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Youths find path to city forestry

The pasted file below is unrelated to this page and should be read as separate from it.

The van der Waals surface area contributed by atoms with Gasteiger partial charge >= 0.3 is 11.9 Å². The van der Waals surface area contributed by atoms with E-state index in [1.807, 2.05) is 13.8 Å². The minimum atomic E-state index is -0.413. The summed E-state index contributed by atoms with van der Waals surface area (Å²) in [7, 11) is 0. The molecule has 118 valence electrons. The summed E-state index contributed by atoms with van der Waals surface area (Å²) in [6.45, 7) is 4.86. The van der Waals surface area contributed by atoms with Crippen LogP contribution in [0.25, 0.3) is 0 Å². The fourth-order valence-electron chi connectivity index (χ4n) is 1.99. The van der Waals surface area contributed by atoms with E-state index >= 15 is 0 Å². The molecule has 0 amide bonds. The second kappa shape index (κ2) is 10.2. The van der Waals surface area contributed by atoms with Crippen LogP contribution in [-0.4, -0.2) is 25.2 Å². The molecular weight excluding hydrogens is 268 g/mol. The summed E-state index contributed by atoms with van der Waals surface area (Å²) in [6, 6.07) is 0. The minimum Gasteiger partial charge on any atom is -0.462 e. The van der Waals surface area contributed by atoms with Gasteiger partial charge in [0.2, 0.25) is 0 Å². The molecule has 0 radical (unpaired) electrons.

Winnie Chow has always had an affinity with plants.   Her interest in nature was cultivated early on when her parents took her hiking and cycling as a child.   To combine her interests with her career, Ms Chow is now studying for her bachelor’s degree in horticulture, arboriculture and landscape management at the Technological & Higher Education Institute of Hong Kong.   She is also a beneficiary of the Urban Forestry Support Fund’s Study Sponsorship Scheme.   The fund supports the Development Bureau in implementing the sponsorship scheme and the Trainee Programme to encourage youngsters to join the arboriculture and horticulture industry, and to boost tree management and maintenance in the city.   Ms Chow, who wants to be an arborist, attained more than 20 total grade points in the Hong Kong Diploma of Secondary Education Examination and is eligible to receive a scholarship from the sponsorship scheme.   The scholarship amount is the total tuition fee or $50,000, whichever is less, for each academic year.   She said the scholarship greatly reduces her financial burden, allowing her to focus on studying.   Untapped potential “Trees are living organisms that go through birth, ageing, sickness and death,” she said.   “They need professionals with the right knowledge to manage them, so I think there is great development potential in this industry.”   To nurture talent, the scheme offers study sponsorships to eligible applicants who have completed recognised arboriculture, tree management and tree works programmes at the Qualifications Framework Level 2 to 5 by local vocational, tertiary and training institutions.   The sponsorship amount for arboriculture and tree management programmes is 50% of the tuition fee or $20,000, whichever is less, while for tree works programmes, the amount is 70% of the tuition fee or $6,000, whichever is less.   Career boost Graduates of arboriculture, tree management and tree works programmes at the Qualifications Framework Level 3 to 5 can apply for a training allowance through the Trainee Programme.   The allowance is about 30% of the monthly salary and is provided through trainees’ employers. Once they have attained the professional qualifications as an arborist or a tree climber, a bonus of $30,000 and $20,000 will be offered respectively.   Tsang Ho-lam, who works for a horticulture and arboriculture firm, participated in the programme early this year.   He said: “The training allowance ensures our salary can reach a certain level. More companies are willing to hire young people and working experience is important to us. We need the experience to acquire professional qualifications.”   Mr Tsang said he hopes to acquire the professional qualification to become a tree climber.   “We have to climb and prune trees as well as to maintain them. I like this job. Climbing trees is a fun sport. Every time I climb to a treetop, I get to see different scenic views. This experience is wonderful.”   In demand The bureau’s Tree Management Office Head Florence Ko pointed out that there is a strong demand for arborists and tree workers in Hong Kong, but youngsters in the industry do not have stable jobs and training opportunities.   “So we have launched the Study Sponsorship Scheme and the Trainee Programme to enhance the strength and capability of the industry to ensure that the tree management work in Hong Kong is of high quality, to protect our urban forest and also to minimise tree failure risks, thereby protecting public safety,” she said.   The bureau expects the scheme and the programme, which accept applications all year round, to benefit about 300 students and around 100 graduates of related courses a year.   For more details, visit the websites of the Urban Forestry Support Fund and the Construction Industry Council.
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